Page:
The former chief financial officer of indicted Texas financier R. Allen Stanford's business empire will plead guilty to charges alleging he helped swindle investors out of $7 billion, his attorney said Wednesday.
James M. Davis, 60, Stanford Financial Group's ex-chief financial officer, reached a deal with prosecutors in which he'll plead guilty to three counts he faces as part of the federal government's criminal case against the Texas financier, attorney David Finn said.
Davis is set to make his initial court appearance in Houston on July 13. Finn said Davis will not enter his guilty plea until a later court hearing.
"We are cooperating and will continue to do so," Finn wrote in an e-mail Wednesday.
Ian McCaleb, a Justice Department spokesman, declined to comment.
Stanford and executives Laura Pendergest-Holt, Gilberto Lopez and Mark Kuhrt of his now-defunct Houston-based Stanford Financial Group are accused of orchestrating a massive Ponzi scheme. Prosecutors allege they misused most of the $7 billion they advised clients to invest in certificates of deposit from the Stanford International Bank in the Caribbean island of Antigua. They have pleaded not guilty to the charges in a 21-count indictment issued June 18.
Davis was charged with conspiracy to commit mail, wire and securities fraud; mail fraud; and conspiracy to obstruct a Securities and Exchange Commission investigation in court documents also issued June 18.
Stanford, who has been in custody since his indictment, remains jailed after U.S. District Judge David Hittner on Tuesday revoked a $500,000 bond after concluding he was a "serious flight risk."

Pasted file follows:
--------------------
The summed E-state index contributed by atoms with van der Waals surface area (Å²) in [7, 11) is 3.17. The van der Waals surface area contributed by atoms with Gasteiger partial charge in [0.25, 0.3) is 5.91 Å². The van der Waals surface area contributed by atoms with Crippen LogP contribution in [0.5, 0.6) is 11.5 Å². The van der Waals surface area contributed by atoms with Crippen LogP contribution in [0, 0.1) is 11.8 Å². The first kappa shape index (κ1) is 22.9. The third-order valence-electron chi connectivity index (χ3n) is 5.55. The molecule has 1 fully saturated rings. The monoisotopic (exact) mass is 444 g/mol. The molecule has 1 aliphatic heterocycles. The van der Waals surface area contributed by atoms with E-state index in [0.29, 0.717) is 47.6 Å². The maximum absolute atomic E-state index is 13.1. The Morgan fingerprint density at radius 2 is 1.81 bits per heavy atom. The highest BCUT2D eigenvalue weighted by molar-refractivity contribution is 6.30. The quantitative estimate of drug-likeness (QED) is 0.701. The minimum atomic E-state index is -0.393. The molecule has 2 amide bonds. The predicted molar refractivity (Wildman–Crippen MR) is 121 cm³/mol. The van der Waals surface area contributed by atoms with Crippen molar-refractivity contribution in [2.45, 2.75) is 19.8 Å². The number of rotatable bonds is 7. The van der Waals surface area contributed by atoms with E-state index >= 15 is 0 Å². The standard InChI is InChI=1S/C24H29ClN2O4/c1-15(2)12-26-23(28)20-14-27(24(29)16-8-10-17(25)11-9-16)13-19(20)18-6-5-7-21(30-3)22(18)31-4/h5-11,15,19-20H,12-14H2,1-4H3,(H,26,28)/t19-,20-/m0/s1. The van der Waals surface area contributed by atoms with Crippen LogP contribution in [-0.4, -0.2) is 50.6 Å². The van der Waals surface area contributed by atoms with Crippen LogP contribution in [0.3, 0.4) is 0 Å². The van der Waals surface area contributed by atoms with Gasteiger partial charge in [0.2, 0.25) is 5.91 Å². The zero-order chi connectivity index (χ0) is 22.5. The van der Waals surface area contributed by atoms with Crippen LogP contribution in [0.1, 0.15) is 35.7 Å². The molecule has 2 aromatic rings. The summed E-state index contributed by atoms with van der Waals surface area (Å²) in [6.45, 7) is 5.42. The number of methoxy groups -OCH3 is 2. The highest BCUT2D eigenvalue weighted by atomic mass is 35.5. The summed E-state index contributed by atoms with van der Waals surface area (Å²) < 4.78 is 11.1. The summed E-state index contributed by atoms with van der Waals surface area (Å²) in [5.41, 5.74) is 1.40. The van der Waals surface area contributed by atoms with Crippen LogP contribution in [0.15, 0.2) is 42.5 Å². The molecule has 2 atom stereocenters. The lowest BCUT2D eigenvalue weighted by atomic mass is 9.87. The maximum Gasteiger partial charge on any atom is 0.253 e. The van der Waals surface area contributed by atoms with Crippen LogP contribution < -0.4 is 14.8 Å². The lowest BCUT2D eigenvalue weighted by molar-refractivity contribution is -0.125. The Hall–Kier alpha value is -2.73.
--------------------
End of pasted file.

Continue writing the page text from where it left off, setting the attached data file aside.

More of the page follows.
Davis was the top finance official for Stanford Financial Group and the Antiguan-based bank.
Prosecutors say Davis, along with Stanford and the other executives, conspired to defraud investors of $7 billion by misrepresenting the bank's financial condition, its investment strategy and how it was regulated.
Also indicted is Leroy King, the former chief executive officer of Antigua's Financial Services Regulatory Commission. King, accused of taking bribes from Stanford to overlook irregularities at his bank, is awaiting extradition to the United States.
During Stanford's detention hearing last week, a forensic examiner testified nearly $1.2 billion of the $7 billion Stanford and his co-defendants are accused of bilking from investors can't be accounted for.
"We have been helping the federal investigators in their attempt to locate the missing millions," Finn said.
Davis will enter a not guilty plea during his July 13 court appearance due to procedural and technical reasons, Finn said.
Davis will appear before Hittner at a later date and enter his guilty plea, Finn said.
Stanford, Pendergest-Holt, Lopez, Kuhrt and King are charged with wire fraud, mail fraud, conspiracy to commit mail, wire and securities fraud and conspiracy to commit money laundering.
Stanford, Pendergest-Holt and King are also charged with conspiring to obstruct a Securities and Exchange Commission investigation and obstruction of an SEC investigation.
Investigators say Stanford secretly diverted more than $1.6 billion in investor funds as personal loans to himself to pay for his lavish lifestyle.
Stanford was considered one of the richest men in America with an estimated net worth of more than $2 billion. Dick DeGuerin, his defense attorney, says his client is now penniless.
The SEC filed a lawsuit in February accusing Stanford and his top executives of committing crimes similar to those in the indictment.